For Sunday, October 12
Psalm 106:1-6, 19-23
For this week, it’s hard not to love the Philippians passage.
Rejoice in the Lord always; again I will say, Rejoice. Let your gentleness be known to everyone. The Lord is near. Do not worry about anything, but in everything by prayer and supplication with thanksgiving let your requests be made known to God. And the peace of God, which surpasses all understanding, will guard your hearts and your minds in Christ Jesus. Finally, beloved, whatever is true, whatever is honorable, whatever is just, whatever is pure, whatever is pleasing, whatever is commendable, if there is any excellence and if there is anything worthy of praise, think about these things. Keep on doing the things that you have learned and received and heard and seen in me, and the God of peace will be with you.
How do we practice (rehearse) our faith? How do we “keep on doing the things that you have learned and received?”
It is a beautiful passage, but I’m not sure I’d want to build a sermon there.
I do think, however, that this might be a week to talk about the “the peace of God, which surpasses all understanding.”
The wedding story, on the other hand, is a dicey tale that seems to cry out for a careful reading. What about those guests? Why don’t the original guests go? Are they taking a stand? Are they too busy?
And maybe it’s a little bit of isogesis, but are we too busy to go to the banquet?
“Busy, well meaning Christians often complain about how hard it is to balance church activities with everything else. We want to do it all rather than select certain activities as top priority and let other activities go. We do not want to sacrifice ‘alone time,’ family time, travel time, or shopping time for corporate worship. So we forgo worship. We give God the balance left over when everything else has been accomplished. God however, does not belong on an equal par with work or recreation. God deserves to take first place in our lives. This may involve sacrifice, a seemingly harsh word that comfort-loving, convenience seeking people do not like.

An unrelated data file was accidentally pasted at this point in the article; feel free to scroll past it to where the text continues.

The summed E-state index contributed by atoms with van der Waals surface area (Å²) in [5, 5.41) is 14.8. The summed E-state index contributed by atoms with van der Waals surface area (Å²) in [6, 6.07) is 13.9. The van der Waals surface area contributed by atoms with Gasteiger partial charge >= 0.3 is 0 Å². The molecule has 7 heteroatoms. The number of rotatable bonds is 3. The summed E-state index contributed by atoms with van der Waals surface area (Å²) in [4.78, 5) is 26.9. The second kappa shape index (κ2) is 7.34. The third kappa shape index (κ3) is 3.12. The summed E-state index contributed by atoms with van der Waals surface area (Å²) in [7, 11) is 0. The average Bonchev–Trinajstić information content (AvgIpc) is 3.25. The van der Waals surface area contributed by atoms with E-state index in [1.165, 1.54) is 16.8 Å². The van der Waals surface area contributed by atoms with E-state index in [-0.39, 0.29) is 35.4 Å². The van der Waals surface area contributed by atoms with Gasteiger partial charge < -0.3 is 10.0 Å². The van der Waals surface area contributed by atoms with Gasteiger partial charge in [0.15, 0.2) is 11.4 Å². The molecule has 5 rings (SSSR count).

My nine year old daughter was invited to a Saturday afternoon birthday party which was to end at 4 P.M.. Then plans changed, and the party was set to extend through Sunday morning. ‘The girls won’t sleep all night, of course,’ the mother told me. My husband and I were left with a dilemma. Should we let our daughter spend the night, knowing we would need to pick her up before worship and she would be in a foul mood from lack of sleep? Should we let her spend the night and skip worship just this once? Or should we risk her displeasure with us and interrupt the fun by picking her up just before bedtime? In the end we decided to pick her up before bedtime. Ours wasn’t a monumental decision, yet our lives consist of small choices like these, choices that add up over time….
When we place our schedules in God’s hands, however, we are given one day in seven to hold as holy. How liberating it is to be able to say, ‘No, we can’t attend. We’ll be at church.’”
Judith Johnson-Siebold in “The Christian Century.” October 4, 2005, page 19.
Of course, this tale has a rather rough ending. How does that communicate? Do we talk about God’s judgment?
Or…given the goings on of this week, are you considering journeying outside of the lectionary?
What are your thoughts?